The NBA will institute "timeout chairs" as part of its effort to maintain social distancing whenever possible amid the league's restart, which is taking place after a four-month hiatus because of the COVID-19 pandemic.
Shams Charania of Stadium and The Athletic provided the details Tuesday:
Twenty-two of the league's 30 teams are in Walt Disney World near Orlando, Florida, for the restart, which will feature three scrimmage games per team before the regular season resumes on July 30.
The scrimmage matchups will begin Wednesday at 3 p.m. ET when the Orlando Magic and Los Angeles Clippers open the slate, so we'll see the timeout chairs in action with the game being televised on NBATV.
Mike Singer of the Denver Post provided more details on the timeout chair setup as well as procedures for roster management and seating arrangements for coaches and players during scrimmages and games.
The 22 NBA teams in Florida will each be playing eight regular-season games in addition to three scrimmages apiece. The regular season will end on August 14 and give way to a standard 16-team playoff starting on August 17.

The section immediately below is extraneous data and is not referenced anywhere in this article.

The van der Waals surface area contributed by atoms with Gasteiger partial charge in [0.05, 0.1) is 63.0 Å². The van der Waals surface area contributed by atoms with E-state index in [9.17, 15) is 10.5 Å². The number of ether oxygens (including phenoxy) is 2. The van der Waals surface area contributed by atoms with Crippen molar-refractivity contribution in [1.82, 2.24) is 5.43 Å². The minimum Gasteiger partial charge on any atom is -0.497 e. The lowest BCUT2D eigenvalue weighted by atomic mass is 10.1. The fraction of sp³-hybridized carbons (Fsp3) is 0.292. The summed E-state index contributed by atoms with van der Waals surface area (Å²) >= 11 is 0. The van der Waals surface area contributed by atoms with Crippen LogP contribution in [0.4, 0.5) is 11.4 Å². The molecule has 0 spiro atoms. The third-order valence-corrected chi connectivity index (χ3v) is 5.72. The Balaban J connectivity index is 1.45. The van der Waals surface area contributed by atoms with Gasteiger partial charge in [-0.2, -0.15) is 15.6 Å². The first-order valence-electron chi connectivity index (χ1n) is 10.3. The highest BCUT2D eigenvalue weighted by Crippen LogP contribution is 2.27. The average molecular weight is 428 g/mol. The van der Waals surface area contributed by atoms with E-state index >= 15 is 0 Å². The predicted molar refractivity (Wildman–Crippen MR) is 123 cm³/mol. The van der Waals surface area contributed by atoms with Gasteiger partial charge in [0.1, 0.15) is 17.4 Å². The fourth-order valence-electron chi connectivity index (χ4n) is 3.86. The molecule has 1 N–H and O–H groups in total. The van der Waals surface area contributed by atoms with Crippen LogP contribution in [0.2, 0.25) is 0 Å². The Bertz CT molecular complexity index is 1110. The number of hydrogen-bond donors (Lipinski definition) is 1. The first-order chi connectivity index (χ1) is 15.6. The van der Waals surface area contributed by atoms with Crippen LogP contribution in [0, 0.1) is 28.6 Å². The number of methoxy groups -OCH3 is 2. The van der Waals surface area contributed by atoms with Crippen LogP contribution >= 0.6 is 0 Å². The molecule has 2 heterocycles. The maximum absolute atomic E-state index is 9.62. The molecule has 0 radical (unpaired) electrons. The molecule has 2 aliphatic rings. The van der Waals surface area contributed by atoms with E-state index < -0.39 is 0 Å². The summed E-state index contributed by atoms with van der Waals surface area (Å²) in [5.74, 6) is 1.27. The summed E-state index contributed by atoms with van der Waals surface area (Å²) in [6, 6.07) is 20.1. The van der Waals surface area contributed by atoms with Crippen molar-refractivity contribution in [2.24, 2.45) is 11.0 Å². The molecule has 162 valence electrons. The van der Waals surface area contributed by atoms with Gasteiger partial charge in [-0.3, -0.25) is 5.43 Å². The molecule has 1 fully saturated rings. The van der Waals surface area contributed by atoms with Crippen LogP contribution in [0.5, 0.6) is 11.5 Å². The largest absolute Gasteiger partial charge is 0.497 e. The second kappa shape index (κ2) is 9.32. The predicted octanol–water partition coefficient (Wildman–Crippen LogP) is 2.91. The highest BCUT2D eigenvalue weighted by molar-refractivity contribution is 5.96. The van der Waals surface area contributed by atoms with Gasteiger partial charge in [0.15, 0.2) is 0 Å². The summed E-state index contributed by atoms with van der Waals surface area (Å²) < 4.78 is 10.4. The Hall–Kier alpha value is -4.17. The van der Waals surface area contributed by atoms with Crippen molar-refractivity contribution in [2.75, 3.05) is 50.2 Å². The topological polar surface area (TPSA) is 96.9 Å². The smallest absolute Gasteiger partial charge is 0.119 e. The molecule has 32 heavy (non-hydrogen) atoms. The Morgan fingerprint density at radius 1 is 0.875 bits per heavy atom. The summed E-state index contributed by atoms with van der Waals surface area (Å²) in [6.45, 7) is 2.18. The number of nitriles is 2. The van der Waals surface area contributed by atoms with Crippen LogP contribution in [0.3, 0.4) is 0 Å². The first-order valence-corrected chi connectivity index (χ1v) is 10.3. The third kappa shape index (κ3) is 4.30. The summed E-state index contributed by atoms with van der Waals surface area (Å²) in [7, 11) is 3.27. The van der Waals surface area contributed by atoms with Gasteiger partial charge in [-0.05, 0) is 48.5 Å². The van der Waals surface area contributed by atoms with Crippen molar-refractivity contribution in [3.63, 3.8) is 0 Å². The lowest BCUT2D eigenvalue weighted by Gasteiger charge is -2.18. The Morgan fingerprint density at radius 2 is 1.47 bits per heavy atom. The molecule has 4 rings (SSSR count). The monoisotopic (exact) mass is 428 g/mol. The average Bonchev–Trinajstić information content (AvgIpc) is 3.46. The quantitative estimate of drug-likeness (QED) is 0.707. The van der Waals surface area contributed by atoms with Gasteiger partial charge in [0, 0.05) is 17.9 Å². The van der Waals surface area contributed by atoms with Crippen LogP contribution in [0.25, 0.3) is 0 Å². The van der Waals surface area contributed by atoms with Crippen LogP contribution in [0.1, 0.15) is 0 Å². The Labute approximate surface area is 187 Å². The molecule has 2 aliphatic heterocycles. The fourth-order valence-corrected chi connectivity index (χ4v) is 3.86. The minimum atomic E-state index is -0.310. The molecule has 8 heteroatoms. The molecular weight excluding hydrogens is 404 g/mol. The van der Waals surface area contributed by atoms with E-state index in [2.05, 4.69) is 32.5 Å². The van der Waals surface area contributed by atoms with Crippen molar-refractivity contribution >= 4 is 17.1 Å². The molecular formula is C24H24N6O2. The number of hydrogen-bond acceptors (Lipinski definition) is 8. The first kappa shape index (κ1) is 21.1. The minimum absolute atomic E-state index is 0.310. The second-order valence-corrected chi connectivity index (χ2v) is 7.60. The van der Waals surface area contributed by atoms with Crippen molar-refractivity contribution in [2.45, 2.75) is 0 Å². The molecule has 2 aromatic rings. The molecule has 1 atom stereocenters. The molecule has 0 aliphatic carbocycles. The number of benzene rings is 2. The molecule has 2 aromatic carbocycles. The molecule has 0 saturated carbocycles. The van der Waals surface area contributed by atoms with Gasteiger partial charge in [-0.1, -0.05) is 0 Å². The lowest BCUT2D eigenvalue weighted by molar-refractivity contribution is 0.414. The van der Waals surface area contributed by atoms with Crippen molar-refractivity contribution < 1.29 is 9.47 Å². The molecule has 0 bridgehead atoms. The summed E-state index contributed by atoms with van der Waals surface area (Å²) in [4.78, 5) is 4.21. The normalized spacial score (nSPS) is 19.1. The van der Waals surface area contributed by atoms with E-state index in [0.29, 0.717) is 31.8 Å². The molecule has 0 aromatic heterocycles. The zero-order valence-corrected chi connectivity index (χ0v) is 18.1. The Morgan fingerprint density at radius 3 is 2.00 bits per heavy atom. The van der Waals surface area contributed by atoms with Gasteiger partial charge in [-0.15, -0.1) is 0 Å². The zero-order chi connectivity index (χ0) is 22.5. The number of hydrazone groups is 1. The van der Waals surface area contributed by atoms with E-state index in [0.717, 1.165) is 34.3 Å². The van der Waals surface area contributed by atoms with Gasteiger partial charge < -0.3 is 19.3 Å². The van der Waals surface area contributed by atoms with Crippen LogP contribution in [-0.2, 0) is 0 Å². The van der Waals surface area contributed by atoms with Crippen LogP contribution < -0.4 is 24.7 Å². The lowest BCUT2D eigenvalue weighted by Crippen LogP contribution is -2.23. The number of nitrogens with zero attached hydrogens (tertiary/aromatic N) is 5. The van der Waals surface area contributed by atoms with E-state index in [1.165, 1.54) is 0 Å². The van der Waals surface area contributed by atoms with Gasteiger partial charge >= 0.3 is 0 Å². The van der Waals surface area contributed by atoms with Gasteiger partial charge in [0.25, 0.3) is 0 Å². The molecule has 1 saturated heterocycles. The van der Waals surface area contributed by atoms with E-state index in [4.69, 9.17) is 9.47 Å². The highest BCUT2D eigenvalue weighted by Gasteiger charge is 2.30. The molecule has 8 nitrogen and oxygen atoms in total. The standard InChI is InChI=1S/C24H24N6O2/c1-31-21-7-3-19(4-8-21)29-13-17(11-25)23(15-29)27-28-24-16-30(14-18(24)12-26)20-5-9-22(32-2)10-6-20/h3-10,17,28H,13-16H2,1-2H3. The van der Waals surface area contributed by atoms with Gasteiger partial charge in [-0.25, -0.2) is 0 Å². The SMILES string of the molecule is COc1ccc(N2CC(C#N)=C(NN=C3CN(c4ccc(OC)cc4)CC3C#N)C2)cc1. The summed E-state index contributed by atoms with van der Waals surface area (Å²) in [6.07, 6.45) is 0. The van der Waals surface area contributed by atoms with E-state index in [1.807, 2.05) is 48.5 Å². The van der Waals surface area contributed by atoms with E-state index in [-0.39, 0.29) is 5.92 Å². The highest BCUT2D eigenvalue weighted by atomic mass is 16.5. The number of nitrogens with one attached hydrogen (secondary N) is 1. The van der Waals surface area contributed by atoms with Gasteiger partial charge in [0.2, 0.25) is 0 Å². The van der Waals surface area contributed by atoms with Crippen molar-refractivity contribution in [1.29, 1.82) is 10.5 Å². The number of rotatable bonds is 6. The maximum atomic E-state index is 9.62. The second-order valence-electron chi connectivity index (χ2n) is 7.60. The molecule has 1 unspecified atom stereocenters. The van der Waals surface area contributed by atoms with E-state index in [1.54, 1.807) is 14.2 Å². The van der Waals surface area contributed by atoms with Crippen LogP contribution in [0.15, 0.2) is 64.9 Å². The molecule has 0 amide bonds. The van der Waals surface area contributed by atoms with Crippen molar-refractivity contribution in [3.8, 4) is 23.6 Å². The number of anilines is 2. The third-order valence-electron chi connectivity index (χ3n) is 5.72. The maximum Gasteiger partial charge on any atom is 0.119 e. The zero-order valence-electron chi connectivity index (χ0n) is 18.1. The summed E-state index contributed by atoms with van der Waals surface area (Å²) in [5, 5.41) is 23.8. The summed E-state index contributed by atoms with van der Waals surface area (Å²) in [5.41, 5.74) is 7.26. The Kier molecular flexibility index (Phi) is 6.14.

The postseason is scheduled to run as late as October 13, when Game 7 of the NBA Finals (if necessary) would take place.
The NBA is splitting its regular-season games between three facilities on the ESPN Wide World of Sports Complex in Disney World: The Arena, HP Field House and VISA Athletic Center.
Teams are split up into three resorts at Disney World: Gran Destino Tower at Coronado Springs Resort, Yacht Club and the Grand Floridian.
All players, coaches, executives and staff in the Disney World bubble must follow the rules and protocols outlined in a 113-page document that governs everything from postgame showers (to be done in hotel rooms) to doubles pingpong (outlawed).
Ultimately, the NBA is pulling out all of the stops to try to make this work amid the coronavirus pandemic. More than 3.74 million people have become infected with COVID-19 the United States alone, including 62,788 on Tuesday, per the World Health Organization. Florida has been a hot spot, in particular, adding to the NBA's need to leave no stone unturned in the name of safety.